Oil prices hovered below $100 a barrel Friday in Asia amid encouraging signs the U.S. economy is slowly improving.
Benchmark crude for February delivery rose 12 cents to $99.77 a barrel at midday Singapore time in electronic trading on the New York Mercantile Exchange. The contract added 29 cents to settle at $99.65 in New York on Thursday.
In London, Brent crude was down 6 cents at $107.95 a barrel on the ICE Futures exchange.
Crude has traded near $100 since mid-November after jumping from $75 in October as investors eye growing evidence the U.S. economy could avoid a recession next year. The government reported Thursday that claims for jobless benefits fell to a four-week average of 375,000, the lowest level in three and a half years.
The National Association of Realtors also reported that contracts to buy U.S. homes rose last month to the highest level in a year and a half.
Some analysts worry Europe's debt crisis will drag the continent into recession next year and undermine global crude demand.
"From a longer term perspective, we continue to zero in on the euro zone as the primary driver of oil pricing during the first quarter of 2012," energy consultant Ritterbusch and Associates said in a report. "We still view the euro zone debt issues as intractable."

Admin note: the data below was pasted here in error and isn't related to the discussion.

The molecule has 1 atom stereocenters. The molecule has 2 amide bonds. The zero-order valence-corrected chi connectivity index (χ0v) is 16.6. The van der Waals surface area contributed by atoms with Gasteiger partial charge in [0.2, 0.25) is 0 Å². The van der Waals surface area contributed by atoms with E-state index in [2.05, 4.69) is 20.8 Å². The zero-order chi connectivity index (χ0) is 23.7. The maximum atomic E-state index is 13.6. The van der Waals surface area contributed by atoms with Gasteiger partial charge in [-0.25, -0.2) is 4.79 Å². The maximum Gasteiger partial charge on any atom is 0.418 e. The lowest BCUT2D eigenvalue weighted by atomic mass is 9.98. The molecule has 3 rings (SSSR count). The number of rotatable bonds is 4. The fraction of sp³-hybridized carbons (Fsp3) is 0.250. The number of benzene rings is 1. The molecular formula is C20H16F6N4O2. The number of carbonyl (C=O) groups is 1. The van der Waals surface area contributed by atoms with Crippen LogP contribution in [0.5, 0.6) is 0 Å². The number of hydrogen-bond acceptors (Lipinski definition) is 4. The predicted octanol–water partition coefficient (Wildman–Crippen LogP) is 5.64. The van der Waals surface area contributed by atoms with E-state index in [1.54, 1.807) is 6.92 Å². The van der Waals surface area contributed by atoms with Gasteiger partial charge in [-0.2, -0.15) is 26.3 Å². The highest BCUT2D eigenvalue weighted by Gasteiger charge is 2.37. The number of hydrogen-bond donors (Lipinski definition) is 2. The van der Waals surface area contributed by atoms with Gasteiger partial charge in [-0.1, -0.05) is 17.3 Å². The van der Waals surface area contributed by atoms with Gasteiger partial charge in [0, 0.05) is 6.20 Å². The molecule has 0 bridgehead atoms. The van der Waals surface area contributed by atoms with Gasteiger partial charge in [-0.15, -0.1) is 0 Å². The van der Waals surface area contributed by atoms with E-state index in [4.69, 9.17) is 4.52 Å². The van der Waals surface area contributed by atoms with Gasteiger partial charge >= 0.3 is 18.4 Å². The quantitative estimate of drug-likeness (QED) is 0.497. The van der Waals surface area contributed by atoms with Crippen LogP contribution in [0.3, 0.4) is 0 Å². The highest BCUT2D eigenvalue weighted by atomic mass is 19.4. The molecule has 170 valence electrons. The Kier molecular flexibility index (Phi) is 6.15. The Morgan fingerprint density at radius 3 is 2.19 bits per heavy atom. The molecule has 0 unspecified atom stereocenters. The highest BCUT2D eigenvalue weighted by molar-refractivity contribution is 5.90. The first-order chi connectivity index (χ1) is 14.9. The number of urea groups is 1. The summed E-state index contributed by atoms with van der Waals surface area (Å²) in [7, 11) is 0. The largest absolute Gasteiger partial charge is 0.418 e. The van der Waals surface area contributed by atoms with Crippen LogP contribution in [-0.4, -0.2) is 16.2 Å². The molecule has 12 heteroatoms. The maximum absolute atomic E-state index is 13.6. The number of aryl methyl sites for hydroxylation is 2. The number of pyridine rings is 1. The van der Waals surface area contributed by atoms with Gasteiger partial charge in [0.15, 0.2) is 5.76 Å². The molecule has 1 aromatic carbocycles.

Traders are also closely watching tensions between Iran and Western powers over Tehran's nuclear power program. Iran threatened this week to close the key oil export passage of the Strait of Hormuz in the Persian Gulf if the U.S. and other nations tighten sanctions. The U.S. Navy said it would not tolerate any move to limit the strait's traffic.
Energy trader Blue Ocean Brokerage said oil prices would likely eventually jump by about $50 if Iran, OPEC's second-biggest crude exporter, tried to close the strait.
"Let's start with an easy $20 spike, then add in a risk premium for insurance costs, delays, costs to push oil through alternative routes and the obvious loss of 3.5 million barrels a day from Iran," energy trader Blue Ocean Brokerage said in a report.
In other Nymex trading, heating oil rose 0.7 cent to $2.93 per gallon and gasoline futures slid 0.3 cent at $2.67 per gallon. Natural gas futures were down 2.3 cents to $3.00 per 1,000 cubic feet.